Thursday, August 11, 2011
Into town he rolls, and soon finds himself up against the local town robber baron, Woodrow Dolarhyde – played with marvelous gruff charm by Harrison Ford, making one of the best big screen comebacks since Norma Desmond in Sunset Boulevard. Dolarhyde is the type who nearly – but not quite – draws and quarters a suspicious ranch hand telling strange stories about blasts from the sky. Who’d have thought that Ford had yet to do some of his finest work, and would do so in an end-of-summer movie that seems to have been created out of some all-night screenwriting drug-induced bender? Dolarhyde’s son, a good-for-nothing skinny bully, strolls into town – drunk or cocky or both – every so often to wreck havoc on the townsfolk. This time he encounters Lonergan, who immediately makes him an enemy, along with Dolarhyde, of course.
Then the aliens arrive, and all hell breaks lose. The aliens fly around in cheap metal go-carts (how’d they get here in those jalopies?) and lasso the townsfolk to take them back to their mother ship for who-knows-what kind of disgusting probing, slave labor, or gourmet dining. They are just enough like disgusting, green cattle rustlers kidnapping a bunch of injuns that this plot development feels not at all unnatural and – aside from the laser beams – actually a rather classic Western development. Naturally, the sheriff asks Longergan to assemble a posse of beleaguered townsfolk – including Dolarhyde, of course – to set out after their stolen kin.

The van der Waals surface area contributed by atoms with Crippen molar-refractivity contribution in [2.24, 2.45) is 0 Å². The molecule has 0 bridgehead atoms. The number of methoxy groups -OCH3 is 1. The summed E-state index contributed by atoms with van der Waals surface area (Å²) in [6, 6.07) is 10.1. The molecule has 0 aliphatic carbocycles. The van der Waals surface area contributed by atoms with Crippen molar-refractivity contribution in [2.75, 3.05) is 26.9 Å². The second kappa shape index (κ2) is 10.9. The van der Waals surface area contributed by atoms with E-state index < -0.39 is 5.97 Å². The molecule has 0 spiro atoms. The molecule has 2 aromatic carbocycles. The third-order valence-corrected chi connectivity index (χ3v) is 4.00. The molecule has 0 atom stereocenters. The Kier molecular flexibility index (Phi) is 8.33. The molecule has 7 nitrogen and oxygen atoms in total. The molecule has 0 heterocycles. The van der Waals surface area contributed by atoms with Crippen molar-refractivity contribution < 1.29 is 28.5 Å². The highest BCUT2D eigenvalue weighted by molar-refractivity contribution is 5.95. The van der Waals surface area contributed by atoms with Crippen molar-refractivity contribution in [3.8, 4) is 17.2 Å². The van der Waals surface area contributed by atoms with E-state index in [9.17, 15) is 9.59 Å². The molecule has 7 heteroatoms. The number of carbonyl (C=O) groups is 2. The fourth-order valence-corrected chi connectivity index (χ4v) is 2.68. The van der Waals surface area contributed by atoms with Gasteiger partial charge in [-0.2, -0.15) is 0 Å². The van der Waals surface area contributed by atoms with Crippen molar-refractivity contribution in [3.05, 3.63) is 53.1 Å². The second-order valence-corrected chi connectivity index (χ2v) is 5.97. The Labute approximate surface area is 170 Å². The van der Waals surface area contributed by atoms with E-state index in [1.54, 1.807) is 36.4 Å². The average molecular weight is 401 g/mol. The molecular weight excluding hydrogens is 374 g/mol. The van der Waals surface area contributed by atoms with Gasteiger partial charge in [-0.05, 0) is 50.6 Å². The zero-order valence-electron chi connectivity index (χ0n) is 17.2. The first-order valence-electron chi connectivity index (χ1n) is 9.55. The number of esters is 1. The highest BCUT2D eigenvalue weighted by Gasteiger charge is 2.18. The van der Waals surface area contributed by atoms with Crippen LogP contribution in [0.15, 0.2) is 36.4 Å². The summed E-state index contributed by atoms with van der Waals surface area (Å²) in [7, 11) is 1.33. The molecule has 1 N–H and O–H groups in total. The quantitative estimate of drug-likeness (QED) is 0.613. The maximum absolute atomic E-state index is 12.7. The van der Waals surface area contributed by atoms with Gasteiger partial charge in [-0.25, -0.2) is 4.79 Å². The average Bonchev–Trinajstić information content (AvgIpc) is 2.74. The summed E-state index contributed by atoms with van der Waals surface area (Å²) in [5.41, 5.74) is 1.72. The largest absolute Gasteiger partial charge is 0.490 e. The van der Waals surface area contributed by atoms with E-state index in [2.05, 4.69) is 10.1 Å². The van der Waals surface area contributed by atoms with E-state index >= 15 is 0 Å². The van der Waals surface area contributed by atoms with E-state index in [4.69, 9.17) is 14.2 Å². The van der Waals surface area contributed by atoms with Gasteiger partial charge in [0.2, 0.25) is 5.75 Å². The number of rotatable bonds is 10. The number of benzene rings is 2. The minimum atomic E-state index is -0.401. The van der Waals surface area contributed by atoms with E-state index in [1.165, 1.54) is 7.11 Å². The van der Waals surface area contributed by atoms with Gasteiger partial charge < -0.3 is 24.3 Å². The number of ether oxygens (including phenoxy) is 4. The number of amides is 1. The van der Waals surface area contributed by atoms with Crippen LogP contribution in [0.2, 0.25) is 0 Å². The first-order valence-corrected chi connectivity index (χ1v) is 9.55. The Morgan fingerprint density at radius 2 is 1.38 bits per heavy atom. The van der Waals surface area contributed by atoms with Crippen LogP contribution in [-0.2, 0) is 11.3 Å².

What follows is scripted from the playbook of every classic Western that has come before, as Jake needs to regain his memory and his purpose, Dolarhyde needs to regain his heart and his passion, a little boy needs to take his first steps towards manhood, and the two men find they are more complicated – and more alike – than they seemed at first.
Meanwhile, those aliens and their Arcosanti inspired ship are here doing some serious strip mining, and it will take real cooperation amongst the various warring Western factions to scare them off. This is where one might stretch and say the movie plays into the present day angst by giving us a predator class, not unlike present day politicians and bankers, who are after one thing – our gold – and a populous of various competing interests who need to wake up and cooperate if they are to realize that these predators see them as nothing more than food.
The aliens and their warren of a ship seem a bit stolen from every other recent sci-fi, but never-you-mind. This is really an old-fashioned Western more than a sci-fi, and it follows all the good old Western tropes. Who’d have thought it would have taken a visit from outer space to inspire some of the best Western writing the genre has seen in decades?